The World Health Organization (WHO) sent over a million doses of antibiotics to the African island nation of Madagascar after it was hit by an outbreak of pneumonic plague, the most virulent form of the deadly disease.
The plague outbreak in Madagascar island has resulted in some 200 confirmed infections and more than 30 deaths since August. Although the disease is endemic to the Indian Ocean island nation, with hundreds of cases reported annually, it normally hits in the form of Bubonic plague, transmitted when people are bitten by infected fleas carried by rats.
Those outbreaks generally occur in remote rural areas of the island.
But this outbreak has seen two-thirds of the infections to be attributed to pneumonic plague, which is transmitted person-to-person by air, making it much more difficult to control. This form of the illness often appears as an influenza or a common cold that quickly advances to pneumonia, becoming more deadly than bubonic plague. What makes the situation even more alarming is that many cases, including those that are fatal, have been documented in the capital city of Antananarivo and other densely-populated towns.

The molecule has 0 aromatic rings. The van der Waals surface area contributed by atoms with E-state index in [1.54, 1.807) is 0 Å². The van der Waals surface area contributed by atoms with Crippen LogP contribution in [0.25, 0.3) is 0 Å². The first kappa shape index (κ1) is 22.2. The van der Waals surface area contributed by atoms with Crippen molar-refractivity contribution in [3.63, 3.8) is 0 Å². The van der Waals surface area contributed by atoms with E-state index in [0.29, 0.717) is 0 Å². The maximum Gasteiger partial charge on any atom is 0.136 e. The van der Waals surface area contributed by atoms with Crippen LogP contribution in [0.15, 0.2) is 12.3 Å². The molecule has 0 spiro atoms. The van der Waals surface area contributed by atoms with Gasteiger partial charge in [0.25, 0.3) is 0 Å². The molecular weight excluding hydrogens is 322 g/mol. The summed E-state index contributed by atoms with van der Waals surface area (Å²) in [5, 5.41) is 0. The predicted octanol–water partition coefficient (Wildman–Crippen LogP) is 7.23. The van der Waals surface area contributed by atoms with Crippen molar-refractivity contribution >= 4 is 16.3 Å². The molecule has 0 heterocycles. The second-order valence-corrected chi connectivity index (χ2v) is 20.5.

Plague has fatality rates of 30-100 percent if untreated. Both versions of the disease caused the Black Death epidemic in the mid-14th century, which exterminated many millions of people — by most estimates at least a third of the population of Europe.
In response to the threat, Madagascar’s government has closed public institutions, including schools and universities, and deployed teams to spray buildings to ward off fleas and rodents. It has also outlawed large public gatherings, including concerts and sporting events.
WHO has reportedly sent some 1.2 million doses of antibiotics to the island to help combat the outbreak and is urging anyone in the affected areas who notices respiratory symptoms to immediately seek treatment, as delay is tantamount to death.
“Plague is curable if detected in time. Our teams are working to ensure that everyone at risk has access to protection and treatment.” said Dr. Charlotte Ndiaye, the WHO representative in Madagascar. “The faster we move, the more lives we save.”